Abortion affects sibling survivors: ‘I miss them although I never knew them’

abortion, miscarriage, infertility, safe haven

Since Roe v. Wade, more than 60 million preborn babies have died in abortions. These 60 million people were daughters, sons, grandchildren, and siblings. Mothers who are suffering after an abortion can find many resources, both religious and secular, to turn to for help. Increasingly, pro-life groups are also addressing the fathers who seek healing after an abortion decision. But there are very few resources for other family members, especially the siblings who lost a brother or sister to abortion. Yet there is a tremendous need.

Theresa Bonopartis, director of Lumina, a post-abortion ministry that is part of Good Counsel Homes, saw that need and sought to address it. Lumina offers post-abortion healing retreats for women through Entering Canaan Ministry, and for more than 15 years has also offered retreats for men. In 2010, Bonopartis worked with the Franciscan Friars of the Renewal to begin a retreat for siblings. She explained to Live Action News in an interview, “I knew abortion impacted siblings just by my personal experience of telling my own children about my abortion.”

abortion, post-abortion

Screenshot, Entering Canaan Ministry

Bonopartis had an abortion at 17, and when her sons, whom she had years after the abortion, were teenagers, she knew she needed to tell them. The experience was difficult but necessary. She explained:

So much of their life made sense to them after learning about my abortion, from the poor relationship I had with my dad who pressured me to abort, to me marrying someone like their father, who had a problem with drugs and alcohol. I did not think I deserved better, so their lives were impacted by my abortion.

Through her work in post-abortion healing, Bonopartis encountered other sibling survivors. Many of the women who attended Entering Canaan retreats after an abortion had also lost a sibling to abortion. Teens would call Bonopartis seeking help for their mothers who were suffering after an abortion, and they suffered from the trauma as well. Through these experiences, Bonopartis says, “I just became very aware of the damage [abortion] was doing to living siblings.”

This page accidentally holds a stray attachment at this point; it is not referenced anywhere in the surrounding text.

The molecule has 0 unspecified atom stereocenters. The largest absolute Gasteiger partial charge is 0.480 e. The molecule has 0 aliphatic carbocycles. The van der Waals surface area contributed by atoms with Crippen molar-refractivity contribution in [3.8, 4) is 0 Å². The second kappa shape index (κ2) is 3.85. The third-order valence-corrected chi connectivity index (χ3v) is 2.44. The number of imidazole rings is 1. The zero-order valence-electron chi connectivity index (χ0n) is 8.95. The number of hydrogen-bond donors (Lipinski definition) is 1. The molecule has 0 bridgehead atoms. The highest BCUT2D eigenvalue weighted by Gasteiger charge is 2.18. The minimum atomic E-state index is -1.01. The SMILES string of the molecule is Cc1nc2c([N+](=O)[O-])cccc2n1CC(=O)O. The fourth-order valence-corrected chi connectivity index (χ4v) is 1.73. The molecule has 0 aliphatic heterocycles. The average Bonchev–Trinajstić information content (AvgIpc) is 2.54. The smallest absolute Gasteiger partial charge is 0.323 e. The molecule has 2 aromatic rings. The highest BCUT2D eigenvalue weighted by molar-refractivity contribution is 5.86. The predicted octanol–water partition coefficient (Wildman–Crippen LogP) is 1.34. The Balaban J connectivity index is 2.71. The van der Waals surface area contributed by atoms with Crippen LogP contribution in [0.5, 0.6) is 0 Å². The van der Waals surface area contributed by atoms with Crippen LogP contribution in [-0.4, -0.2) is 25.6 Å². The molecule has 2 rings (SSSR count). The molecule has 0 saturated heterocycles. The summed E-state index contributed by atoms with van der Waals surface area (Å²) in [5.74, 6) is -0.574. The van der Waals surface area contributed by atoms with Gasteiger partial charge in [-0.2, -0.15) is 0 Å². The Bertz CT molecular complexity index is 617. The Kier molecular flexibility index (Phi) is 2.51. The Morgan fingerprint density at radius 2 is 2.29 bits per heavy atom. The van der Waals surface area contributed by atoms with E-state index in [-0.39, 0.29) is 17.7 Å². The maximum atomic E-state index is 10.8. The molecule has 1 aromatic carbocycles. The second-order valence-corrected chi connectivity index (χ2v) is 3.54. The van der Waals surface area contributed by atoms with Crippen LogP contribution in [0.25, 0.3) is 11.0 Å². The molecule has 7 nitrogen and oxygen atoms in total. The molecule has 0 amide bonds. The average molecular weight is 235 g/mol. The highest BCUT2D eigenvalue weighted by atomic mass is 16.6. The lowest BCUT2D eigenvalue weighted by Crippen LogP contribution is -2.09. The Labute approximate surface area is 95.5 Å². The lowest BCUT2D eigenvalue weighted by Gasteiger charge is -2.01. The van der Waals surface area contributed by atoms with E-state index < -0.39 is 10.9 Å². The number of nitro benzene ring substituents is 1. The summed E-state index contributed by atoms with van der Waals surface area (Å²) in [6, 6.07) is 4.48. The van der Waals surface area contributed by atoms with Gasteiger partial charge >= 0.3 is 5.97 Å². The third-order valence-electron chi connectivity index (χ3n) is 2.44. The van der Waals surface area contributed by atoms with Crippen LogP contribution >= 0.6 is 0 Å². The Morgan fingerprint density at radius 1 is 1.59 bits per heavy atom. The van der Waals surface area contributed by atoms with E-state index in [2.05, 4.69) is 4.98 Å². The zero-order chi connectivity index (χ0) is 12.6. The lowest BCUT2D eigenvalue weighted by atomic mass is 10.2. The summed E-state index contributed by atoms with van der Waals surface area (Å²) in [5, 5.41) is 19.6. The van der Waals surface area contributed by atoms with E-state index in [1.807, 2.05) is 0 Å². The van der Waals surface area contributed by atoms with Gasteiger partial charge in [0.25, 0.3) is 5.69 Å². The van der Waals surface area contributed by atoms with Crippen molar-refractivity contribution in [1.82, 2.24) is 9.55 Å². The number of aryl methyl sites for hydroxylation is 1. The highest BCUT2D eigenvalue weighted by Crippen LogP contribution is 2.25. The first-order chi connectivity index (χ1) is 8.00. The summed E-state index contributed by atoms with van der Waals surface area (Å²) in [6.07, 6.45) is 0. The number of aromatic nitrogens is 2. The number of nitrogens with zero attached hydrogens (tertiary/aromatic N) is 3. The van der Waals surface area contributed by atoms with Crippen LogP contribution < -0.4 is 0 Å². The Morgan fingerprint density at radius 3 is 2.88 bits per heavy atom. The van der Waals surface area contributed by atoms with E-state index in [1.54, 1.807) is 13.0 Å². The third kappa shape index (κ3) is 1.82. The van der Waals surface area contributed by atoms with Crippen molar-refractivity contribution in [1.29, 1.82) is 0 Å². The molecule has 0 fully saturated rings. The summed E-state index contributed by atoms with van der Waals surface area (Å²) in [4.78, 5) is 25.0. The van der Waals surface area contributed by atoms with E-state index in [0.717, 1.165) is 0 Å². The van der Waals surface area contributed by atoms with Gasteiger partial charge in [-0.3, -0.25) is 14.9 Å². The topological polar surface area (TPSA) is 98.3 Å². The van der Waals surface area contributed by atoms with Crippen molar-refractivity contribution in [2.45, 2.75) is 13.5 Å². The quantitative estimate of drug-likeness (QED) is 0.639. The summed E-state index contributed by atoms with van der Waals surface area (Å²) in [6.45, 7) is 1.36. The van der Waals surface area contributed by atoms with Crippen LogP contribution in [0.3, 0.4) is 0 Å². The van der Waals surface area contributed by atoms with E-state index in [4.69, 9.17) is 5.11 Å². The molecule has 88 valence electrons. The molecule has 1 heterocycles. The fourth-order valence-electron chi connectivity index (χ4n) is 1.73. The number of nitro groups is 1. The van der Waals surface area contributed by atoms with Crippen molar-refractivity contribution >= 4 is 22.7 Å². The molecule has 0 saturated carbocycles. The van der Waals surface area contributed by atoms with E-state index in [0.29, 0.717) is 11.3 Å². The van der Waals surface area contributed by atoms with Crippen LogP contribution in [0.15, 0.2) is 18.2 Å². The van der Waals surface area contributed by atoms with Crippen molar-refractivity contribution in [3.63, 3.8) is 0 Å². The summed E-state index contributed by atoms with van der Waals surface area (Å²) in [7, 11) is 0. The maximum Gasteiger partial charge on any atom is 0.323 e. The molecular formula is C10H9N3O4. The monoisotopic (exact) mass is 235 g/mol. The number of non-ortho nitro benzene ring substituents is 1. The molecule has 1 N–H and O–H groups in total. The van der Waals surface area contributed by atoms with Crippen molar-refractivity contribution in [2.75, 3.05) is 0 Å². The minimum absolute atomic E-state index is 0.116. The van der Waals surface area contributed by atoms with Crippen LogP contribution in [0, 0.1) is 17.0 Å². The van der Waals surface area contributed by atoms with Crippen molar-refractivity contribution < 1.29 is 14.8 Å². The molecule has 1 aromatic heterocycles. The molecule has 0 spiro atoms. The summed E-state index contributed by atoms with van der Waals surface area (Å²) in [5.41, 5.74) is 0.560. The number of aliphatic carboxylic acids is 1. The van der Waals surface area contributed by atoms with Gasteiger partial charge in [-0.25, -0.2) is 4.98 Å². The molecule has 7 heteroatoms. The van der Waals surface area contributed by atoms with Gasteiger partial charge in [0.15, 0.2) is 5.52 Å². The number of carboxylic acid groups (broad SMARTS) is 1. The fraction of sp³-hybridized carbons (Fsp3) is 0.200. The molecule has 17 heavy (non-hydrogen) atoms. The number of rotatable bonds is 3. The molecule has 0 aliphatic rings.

For eight years, the unique sibling retreat has hosted people from across the US and Canada. Attendees have ranged in age from their late teens and adults of all ages. One woman in her 80s drove from Florida to Maryland to attend a retreat, because she was so excited to see that there was a ministry addressing this need. The experience of losing family members to abortion is never erased. As one adult survivor says decades after learning about the abortions, “I have not forgotten my siblings and I never will. I miss them although I never knew them.”

READ: Post-abortive father: After abortions, we are the parents of children who died

Another anonymous retreatant described her experience after hearing about the Entering Canaan sibling retreat: “I thought about my siblings deeply for the first time… ever. It hit me that had any of them been born, I would not have been ‘the eldest’ but the second youngest. The more I thought about it, the more I felt a certain identity crisis.” Such feelings are common for men and women who have lost one or more siblings to abortion. Many wonder if they would have a different name if their sibling had not been aborted or if they even would have been born. Some struggle with feelings of guilt for being alive while their sibling is not.

Often, as with Bonopartis’s sons, learning about the abortion brings clarity to their lives. One retreat attendee explained:

As a child, I can remember feeling like someone was missing from my family. During my teen years, I pushed those thoughts away because it seemed not true or possible. Six years ago, when I learned my mom had an abortion four years before I was born, suddenly everything that didn’t make sense to me came into focus.

The realization also comes with many complex emotions. Bonopartis elaborates, “Some of their parents do not even know they know. Some of them have a lot of questions but are afraid to ask. They feel alone.” The retreat is an opportunity to speak openly with other people who have a similar experiences and validate the feelings of guilt, anger, and sadness.

An important aspect of the retreat is that participants know they can share their experiences honestly and their parents will not be condemned. Bonopartis explains, “Many times, they do not address their own feelings because they see their parent hurting and do not want to inflict more pain, but this leaves them with nowhere to go with the things they are feeling. We hopefully give them that place.”

After the retreats, Bonopartis puts sibling survivors in touch with professional counseling when it is needed and keeps an open door. Many participants remain in contact and even visit each other. Bonopartis says, “It is a great sense of support for them, and we try to keep in touch with them as well.” Additionally, sibling survivors are finding hope and healing through social media, such as various Facebook groups.

For people who discover they have lost a sibling to abortion, Bonopartis says, “I think our main goal always is the truth. Their life has dignity and value in the eyes of God, just as much as their siblings. God created them and wants them to be whole. There is hope and healing. You are not alone; there are millions of siblings out there.” She encourages siblings to attend the Entering Canaan Retreat, which will be June 29-July 1, 2018. Scholarships are available to assist with the cost of the retreat and travel. Learn more at the Entering Canaan website.

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